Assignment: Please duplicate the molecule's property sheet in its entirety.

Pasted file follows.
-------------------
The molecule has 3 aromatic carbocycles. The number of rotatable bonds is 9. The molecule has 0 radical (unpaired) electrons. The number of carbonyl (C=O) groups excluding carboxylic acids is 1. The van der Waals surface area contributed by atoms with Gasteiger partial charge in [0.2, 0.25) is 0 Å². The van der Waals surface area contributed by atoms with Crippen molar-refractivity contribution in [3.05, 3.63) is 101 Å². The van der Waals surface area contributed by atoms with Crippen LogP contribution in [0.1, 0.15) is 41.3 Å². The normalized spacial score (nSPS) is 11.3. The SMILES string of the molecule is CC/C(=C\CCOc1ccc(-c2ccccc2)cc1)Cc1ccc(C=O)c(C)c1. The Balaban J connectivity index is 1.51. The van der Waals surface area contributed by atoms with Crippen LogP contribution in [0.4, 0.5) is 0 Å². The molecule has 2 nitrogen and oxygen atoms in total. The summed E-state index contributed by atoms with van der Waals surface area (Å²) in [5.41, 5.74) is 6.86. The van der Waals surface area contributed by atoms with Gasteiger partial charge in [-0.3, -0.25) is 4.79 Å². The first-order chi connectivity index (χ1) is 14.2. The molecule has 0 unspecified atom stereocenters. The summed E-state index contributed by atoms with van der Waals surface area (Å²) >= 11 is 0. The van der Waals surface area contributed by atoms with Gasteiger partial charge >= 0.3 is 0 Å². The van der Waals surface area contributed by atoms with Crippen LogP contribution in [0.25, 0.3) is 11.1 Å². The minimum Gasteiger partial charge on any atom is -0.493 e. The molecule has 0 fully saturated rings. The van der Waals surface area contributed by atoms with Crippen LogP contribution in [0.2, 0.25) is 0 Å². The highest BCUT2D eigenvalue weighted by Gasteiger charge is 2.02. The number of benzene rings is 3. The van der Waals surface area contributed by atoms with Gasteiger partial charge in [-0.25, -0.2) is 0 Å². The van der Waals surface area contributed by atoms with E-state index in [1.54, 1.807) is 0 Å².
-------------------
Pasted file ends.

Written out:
The molecule has 3 aromatic carbocycles. The number of rotatable bonds is 9. The molecule has 0 radical (unpaired) electrons. The number of carbonyl (C=O) groups excluding carboxylic acids is 1. The van der Waals surface area contributed by atoms with Gasteiger partial charge in [0.2, 0.25) is 0 Å². The van der Waals surface area contributed by atoms with Crippen molar-refractivity contribution in [3.05, 3.63) is 101 Å². The van der Waals surface area contributed by atoms with Crippen LogP contribution in [0.1, 0.15) is 41.3 Å². The normalized spacial score (nSPS) is 11.3. The SMILES string of the molecule is CC/C(=C\CCOc1ccc(-c2ccccc2)cc1)Cc1ccc(C=O)c(C)c1. The Balaban J connectivity index is 1.51. The van der Waals surface area contributed by atoms with Crippen LogP contribution in [0.4, 0.5) is 0 Å². The molecule has 2 nitrogen and oxygen atoms in total. The summed E-state index contributed by atoms with van der Waals surface area (Å²) in [5.41, 5.74) is 6.86. The van der Waals surface area contributed by atoms with Gasteiger partial charge in [-0.3, -0.25) is 4.79 Å². The first-order chi connectivity index (χ1) is 14.2. The molecule has 0 unspecified atom stereocenters. The summed E-state index contributed by atoms with van der Waals surface area (Å²) >= 11 is 0. The van der Waals surface area contributed by atoms with Gasteiger partial charge >= 0.3 is 0 Å². The van der Waals surface area contributed by atoms with Crippen LogP contribution in [0.25, 0.3) is 11.1 Å². The minimum Gasteiger partial charge on any atom is -0.493 e. The molecule has 0 fully saturated rings. The van der Waals surface area contributed by atoms with Crippen LogP contribution in [0.2, 0.25) is 0 Å². The highest BCUT2D eigenvalue weighted by Gasteiger charge is 2.02. The number of benzene rings is 3. The van der Waals surface area contributed by atoms with Gasteiger partial charge in [-0.25, -0.2) is 0 Å². The van der Waals surface area contributed by atoms with E-state index in [1.54, 1.807) is 0 Å².